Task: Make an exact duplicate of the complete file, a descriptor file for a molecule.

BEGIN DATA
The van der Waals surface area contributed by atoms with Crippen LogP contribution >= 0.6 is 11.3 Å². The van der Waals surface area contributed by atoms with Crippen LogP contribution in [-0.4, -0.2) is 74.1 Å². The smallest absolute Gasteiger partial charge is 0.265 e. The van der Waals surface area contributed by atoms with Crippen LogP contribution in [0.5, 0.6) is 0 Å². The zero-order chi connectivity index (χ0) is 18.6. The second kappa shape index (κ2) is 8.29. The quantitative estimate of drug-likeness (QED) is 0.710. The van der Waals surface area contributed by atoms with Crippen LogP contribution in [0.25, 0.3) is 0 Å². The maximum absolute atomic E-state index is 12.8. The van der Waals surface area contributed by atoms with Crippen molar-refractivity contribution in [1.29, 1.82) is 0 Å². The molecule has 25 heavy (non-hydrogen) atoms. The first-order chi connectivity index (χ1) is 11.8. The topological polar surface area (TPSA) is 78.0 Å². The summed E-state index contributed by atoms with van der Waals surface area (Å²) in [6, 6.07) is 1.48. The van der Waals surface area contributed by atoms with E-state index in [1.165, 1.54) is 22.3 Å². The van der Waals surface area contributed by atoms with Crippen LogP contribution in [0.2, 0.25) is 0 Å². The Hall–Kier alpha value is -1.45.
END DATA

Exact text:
The van der Waals surface area contributed by atoms with Crippen LogP contribution >= 0.6 is 11.3 Å². The van der Waals surface area contributed by atoms with Crippen LogP contribution in [-0.4, -0.2) is 74.1 Å². The smallest absolute Gasteiger partial charge is 0.265 e. The van der Waals surface area contributed by atoms with Crippen LogP contribution in [0.5, 0.6) is 0 Å². The zero-order chi connectivity index (χ0) is 18.6. The second kappa shape index (κ2) is 8.29. The quantitative estimate of drug-likeness (QED) is 0.710. The van der Waals surface area contributed by atoms with Crippen LogP contribution in [0.25, 0.3) is 0 Å². The maximum absolute atomic E-state index is 12.8. The van der Waals surface area contributed by atoms with Crippen molar-refractivity contribution in [1.29, 1.82) is 0 Å². The molecule has 25 heavy (non-hydrogen) atoms. The first-order chi connectivity index (χ1) is 11.8. The topological polar surface area (TPSA) is 78.0 Å². The summed E-state index contributed by atoms with van der Waals surface area (Å²) in [6, 6.07) is 1.48. The van der Waals surface area contributed by atoms with E-state index in [1.165, 1.54) is 22.3 Å². The van der Waals surface area contributed by atoms with Crippen LogP contribution in [0.2, 0.25) is 0 Å². The Hall–Kier alpha value is -1.45.